In This Review

A Look Over My Shoulder: A Life in the Central Intelligence Agency

A Look Over My Shoulder: A Life in the Central Intelligence Agency
By Richard Helms and William Hood
512 pp, Random House, 2003
Purchase

Lost Crusader: The Secret Wars of CIA Director William Colby

Lost Crusader: The Secret Wars of CIA Director William Colby
By John Prados
380 pp, Oxford University Press, 2003
Purchase

Day by day, the visceral memory of September 11 is fading, but the tectonic reorganization of the federal government continues. In April, the Bush administration asked Congress to expand the powers of the Central Intelligence Agency. Specifically, the administration wants the CIA to have the authority to issue "national security letters" demanding access to a wide range of personal records held in the United States, including those kept by banks and on-line service providers. These de facto subpoenas would not require court approval.

Perhaps the most striking thing about the administration's proposal was how little controversy it generated. True, Democrats in a closed-door session of the Senate Intelligence Committee succeeded in temporarily delaying a vote on the measure. But its very introduction shows how significantly the parameters of government have altered in the past year and a half. During the 1990s, the national security state appeared to be slowly eroding. Now,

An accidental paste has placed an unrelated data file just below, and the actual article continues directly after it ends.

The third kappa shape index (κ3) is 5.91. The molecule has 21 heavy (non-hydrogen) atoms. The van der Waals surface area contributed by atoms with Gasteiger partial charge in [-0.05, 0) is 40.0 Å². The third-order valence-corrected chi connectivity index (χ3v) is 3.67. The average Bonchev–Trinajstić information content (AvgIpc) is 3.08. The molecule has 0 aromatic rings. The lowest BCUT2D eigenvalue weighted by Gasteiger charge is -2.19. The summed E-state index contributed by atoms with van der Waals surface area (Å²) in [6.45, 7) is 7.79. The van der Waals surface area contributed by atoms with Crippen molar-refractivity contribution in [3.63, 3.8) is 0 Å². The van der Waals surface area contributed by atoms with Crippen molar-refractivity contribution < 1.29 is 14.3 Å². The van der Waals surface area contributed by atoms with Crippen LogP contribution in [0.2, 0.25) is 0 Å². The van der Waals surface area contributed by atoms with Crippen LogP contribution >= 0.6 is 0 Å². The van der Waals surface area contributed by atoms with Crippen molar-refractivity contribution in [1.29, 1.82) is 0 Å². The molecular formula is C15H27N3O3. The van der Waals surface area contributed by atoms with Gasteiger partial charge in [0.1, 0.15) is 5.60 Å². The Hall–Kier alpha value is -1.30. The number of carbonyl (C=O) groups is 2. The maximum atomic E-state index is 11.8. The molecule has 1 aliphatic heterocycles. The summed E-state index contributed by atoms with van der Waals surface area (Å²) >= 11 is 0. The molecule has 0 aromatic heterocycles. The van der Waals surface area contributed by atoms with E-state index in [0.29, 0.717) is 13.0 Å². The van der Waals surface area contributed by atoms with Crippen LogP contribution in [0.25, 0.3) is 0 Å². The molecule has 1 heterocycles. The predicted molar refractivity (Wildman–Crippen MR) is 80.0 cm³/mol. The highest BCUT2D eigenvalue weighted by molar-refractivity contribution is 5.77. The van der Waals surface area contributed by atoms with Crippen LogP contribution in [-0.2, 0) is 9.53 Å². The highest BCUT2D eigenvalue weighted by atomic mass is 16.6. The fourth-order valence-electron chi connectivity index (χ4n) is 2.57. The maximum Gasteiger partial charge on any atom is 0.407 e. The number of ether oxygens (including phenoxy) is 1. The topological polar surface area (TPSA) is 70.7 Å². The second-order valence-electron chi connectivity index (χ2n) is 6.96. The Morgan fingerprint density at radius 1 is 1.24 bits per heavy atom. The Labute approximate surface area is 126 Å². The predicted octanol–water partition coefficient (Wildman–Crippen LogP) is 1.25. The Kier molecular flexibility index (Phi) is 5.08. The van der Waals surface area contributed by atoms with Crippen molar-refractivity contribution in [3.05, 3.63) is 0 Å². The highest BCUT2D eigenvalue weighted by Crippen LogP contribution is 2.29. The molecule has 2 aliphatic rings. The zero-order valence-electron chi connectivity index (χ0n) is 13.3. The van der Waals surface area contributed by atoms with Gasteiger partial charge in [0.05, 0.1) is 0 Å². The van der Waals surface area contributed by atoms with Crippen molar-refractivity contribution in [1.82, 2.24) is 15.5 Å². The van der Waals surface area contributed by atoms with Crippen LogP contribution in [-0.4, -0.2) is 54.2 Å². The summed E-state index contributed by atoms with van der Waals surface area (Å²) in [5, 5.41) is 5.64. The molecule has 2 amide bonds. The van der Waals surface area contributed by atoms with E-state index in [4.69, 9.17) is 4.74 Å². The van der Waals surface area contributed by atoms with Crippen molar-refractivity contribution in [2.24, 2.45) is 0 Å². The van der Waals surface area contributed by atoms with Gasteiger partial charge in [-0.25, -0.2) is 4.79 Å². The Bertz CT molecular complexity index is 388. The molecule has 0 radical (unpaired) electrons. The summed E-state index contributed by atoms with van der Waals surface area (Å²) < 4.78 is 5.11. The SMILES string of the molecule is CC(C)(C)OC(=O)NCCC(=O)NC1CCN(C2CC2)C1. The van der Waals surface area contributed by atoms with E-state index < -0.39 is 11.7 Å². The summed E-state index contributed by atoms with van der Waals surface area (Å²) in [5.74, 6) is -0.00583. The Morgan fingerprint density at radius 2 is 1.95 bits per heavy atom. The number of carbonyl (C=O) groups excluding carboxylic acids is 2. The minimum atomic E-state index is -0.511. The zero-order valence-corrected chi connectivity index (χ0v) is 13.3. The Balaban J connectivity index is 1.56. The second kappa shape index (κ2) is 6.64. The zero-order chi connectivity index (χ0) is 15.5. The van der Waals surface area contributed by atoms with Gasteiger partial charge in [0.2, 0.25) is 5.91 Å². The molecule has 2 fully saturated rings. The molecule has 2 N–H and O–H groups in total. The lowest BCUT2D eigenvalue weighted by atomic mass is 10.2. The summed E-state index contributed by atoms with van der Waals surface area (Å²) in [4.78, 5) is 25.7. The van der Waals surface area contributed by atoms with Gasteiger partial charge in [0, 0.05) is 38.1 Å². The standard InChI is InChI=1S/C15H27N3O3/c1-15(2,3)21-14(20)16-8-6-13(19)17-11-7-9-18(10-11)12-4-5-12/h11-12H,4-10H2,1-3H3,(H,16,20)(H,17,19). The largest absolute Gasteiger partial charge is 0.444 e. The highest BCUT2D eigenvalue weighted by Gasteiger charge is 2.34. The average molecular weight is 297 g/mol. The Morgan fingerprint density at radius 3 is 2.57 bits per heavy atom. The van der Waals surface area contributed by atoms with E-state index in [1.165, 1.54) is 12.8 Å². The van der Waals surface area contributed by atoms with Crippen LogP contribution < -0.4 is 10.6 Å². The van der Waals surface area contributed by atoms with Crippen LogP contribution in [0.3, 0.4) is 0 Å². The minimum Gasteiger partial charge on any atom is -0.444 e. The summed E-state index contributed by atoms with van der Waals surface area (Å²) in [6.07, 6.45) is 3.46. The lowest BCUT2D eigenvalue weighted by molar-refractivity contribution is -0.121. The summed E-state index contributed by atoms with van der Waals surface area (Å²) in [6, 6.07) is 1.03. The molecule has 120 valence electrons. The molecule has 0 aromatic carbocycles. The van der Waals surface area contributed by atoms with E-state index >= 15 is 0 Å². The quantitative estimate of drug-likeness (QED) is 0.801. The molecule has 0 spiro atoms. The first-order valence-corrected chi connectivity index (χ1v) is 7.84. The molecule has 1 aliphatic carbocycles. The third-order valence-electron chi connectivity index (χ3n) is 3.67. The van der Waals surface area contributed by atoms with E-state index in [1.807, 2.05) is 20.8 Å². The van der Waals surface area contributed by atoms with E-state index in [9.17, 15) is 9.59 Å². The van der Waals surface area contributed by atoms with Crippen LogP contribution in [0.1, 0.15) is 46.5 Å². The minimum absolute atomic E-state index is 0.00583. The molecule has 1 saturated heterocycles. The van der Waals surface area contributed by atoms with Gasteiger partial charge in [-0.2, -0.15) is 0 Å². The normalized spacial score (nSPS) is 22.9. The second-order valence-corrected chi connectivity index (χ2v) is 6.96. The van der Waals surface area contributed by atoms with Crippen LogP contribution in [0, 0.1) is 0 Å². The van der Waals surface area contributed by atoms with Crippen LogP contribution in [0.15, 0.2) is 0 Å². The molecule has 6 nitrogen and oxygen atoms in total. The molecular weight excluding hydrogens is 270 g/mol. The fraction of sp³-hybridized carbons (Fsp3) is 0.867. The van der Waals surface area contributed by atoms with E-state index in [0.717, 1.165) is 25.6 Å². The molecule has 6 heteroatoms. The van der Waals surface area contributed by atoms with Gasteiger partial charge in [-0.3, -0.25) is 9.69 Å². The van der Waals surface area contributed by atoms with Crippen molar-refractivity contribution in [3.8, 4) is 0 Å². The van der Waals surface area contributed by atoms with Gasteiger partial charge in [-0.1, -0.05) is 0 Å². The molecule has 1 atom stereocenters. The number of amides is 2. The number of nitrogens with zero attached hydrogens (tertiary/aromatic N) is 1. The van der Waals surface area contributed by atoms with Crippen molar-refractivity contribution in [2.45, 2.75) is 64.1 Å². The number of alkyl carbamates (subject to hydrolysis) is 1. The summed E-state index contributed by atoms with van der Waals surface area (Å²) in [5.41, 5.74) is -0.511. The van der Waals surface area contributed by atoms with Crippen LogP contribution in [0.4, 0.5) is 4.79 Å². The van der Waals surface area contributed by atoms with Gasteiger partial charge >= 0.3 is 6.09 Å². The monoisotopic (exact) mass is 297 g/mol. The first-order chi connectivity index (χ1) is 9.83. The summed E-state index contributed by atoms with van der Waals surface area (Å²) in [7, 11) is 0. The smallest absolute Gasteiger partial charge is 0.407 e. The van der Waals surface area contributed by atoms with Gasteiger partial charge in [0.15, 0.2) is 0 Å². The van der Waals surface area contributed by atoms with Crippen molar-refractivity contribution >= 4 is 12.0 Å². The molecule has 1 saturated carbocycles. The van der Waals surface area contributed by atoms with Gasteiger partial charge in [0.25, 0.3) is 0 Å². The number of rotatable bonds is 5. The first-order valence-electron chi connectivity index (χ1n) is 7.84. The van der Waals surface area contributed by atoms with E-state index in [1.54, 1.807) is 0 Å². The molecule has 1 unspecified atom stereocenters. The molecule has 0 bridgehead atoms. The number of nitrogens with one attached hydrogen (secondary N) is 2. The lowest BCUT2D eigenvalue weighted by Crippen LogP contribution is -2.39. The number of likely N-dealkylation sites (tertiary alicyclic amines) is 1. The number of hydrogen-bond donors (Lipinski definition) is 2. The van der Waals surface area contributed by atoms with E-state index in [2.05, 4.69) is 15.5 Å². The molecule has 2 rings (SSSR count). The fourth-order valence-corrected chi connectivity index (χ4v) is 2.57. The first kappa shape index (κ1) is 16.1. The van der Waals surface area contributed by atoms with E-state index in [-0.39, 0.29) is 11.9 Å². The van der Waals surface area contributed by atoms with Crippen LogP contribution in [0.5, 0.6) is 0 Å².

This article is part of our premium archives.

To continue reading and get full access to our entire archive, you must subscribe.

Subscribe
  • Zachary Karabell is a Vice President at Fred Alger Management. He is the author of Architects of Intervention: The United States, the Third World, and the Cold War and, most recently, Parting the Desert: The Creation of the Suez Canal.
  • More By Zachary Karabell